Microlasers hit the headlines recently after a laser 200 nm in diameter was reported by Khajavikhan et al. Such devices are opening up new possibilities to study light-matter interactions and are central to enabling new technologies such as quantum computing and integrated photonic circuits. As with most micro- and nano-technologies there are two approaches to fabricating a microlaser: bottom-up or top-down. The top-down approach is based on established semicondutor processing and generally involves a creating a microcavity using a combination of epitaxial growth, lithography, and etching, and this is the approach used to make the now famous 200 nm laser. Bottom-up fabrication involves growing the microcavity by controlled crystallisation of a nanostructure, but the size and shape of the cavity is not so controllable as with the top-down approach. Other more controllable bottom-up techniques involve encapsulating active materials in microdroplets but practical applications of these systems is hindered by other complexities, such as inherent instability of the droplets.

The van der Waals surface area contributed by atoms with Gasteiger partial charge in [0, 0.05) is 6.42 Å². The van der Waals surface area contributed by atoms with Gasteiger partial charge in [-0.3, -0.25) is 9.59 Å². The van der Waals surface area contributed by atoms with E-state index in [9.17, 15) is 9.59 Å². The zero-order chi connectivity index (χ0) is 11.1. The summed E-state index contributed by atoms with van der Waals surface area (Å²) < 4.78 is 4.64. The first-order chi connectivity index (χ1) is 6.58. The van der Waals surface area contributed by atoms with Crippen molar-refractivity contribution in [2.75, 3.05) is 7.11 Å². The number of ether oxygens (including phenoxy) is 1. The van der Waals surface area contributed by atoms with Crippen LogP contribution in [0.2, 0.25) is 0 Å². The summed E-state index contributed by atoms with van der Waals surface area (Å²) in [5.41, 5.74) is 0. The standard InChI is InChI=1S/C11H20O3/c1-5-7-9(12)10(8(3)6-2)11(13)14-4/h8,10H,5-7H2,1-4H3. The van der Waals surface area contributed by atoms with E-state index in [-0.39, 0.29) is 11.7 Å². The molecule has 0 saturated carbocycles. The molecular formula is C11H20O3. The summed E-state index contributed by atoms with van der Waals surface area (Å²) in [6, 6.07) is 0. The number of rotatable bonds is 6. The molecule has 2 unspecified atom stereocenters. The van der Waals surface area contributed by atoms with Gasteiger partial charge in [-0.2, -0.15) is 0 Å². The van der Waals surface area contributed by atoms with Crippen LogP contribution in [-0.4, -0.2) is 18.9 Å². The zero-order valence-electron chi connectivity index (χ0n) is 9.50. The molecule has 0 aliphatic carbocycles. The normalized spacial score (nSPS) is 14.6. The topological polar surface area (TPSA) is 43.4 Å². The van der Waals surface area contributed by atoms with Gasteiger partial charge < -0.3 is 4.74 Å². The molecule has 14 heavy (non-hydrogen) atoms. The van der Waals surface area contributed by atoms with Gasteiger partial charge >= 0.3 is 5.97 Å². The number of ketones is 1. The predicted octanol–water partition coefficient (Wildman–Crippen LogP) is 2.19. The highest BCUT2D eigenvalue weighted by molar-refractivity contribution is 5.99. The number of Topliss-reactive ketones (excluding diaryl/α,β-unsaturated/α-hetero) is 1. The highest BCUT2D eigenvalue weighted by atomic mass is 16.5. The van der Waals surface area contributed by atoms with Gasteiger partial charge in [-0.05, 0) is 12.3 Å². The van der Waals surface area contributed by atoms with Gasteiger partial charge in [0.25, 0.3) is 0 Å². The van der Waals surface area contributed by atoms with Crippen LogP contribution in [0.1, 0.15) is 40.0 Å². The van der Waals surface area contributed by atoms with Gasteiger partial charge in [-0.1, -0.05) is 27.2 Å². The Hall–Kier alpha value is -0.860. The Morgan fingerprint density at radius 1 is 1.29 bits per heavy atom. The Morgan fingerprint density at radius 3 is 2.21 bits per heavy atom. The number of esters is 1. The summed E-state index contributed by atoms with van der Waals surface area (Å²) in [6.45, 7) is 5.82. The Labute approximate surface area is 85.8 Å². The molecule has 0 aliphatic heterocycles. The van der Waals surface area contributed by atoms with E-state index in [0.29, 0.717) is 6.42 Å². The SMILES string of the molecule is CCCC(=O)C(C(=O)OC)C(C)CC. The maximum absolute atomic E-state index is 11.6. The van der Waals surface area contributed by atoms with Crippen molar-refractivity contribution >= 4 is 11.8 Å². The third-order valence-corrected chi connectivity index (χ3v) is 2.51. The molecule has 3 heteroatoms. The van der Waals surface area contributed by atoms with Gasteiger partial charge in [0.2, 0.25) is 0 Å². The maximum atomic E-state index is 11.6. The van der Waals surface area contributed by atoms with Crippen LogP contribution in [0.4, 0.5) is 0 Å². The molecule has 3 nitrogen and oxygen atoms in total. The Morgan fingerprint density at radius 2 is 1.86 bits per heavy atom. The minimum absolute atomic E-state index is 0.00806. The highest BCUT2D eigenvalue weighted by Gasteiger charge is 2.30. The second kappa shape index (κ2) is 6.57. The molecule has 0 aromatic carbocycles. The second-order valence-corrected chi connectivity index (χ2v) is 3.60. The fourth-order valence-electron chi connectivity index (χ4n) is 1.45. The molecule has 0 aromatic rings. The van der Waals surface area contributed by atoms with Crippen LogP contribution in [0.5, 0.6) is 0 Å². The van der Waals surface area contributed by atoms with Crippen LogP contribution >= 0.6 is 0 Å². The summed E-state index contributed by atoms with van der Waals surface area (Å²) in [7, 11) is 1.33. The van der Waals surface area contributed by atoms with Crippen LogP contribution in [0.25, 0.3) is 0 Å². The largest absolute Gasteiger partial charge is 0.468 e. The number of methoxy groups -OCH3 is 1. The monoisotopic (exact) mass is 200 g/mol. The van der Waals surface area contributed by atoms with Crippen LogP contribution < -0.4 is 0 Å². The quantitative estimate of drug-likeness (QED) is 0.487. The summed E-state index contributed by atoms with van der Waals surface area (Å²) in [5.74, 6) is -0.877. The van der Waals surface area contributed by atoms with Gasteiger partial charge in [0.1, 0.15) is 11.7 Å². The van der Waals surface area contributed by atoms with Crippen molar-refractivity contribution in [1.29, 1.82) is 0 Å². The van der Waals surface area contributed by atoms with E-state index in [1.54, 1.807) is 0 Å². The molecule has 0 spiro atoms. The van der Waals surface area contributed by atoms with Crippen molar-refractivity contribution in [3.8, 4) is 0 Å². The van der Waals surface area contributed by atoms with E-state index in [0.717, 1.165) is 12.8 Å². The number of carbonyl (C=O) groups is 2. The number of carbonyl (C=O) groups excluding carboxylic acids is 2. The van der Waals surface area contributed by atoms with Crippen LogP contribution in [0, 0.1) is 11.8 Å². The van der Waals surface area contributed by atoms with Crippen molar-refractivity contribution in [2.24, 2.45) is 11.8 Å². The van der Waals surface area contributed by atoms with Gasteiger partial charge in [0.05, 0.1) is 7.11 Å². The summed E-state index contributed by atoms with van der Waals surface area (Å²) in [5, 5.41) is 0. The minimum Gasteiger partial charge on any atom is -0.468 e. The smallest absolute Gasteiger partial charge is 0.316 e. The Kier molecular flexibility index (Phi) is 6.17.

Now researchers from Nanyang Technological University have reported in Advanced Optical Materials an elegant technique for self-assembling microlasers from droplets. The cavity size is highly controllable and the lasers themselves show low losses. The team envisage using the system to probe deeper into light-matter interactions by constructing more complicated microlaser systems, such as arrays, couple cavities and cavities containing quantum dots or semiconducting nanowires.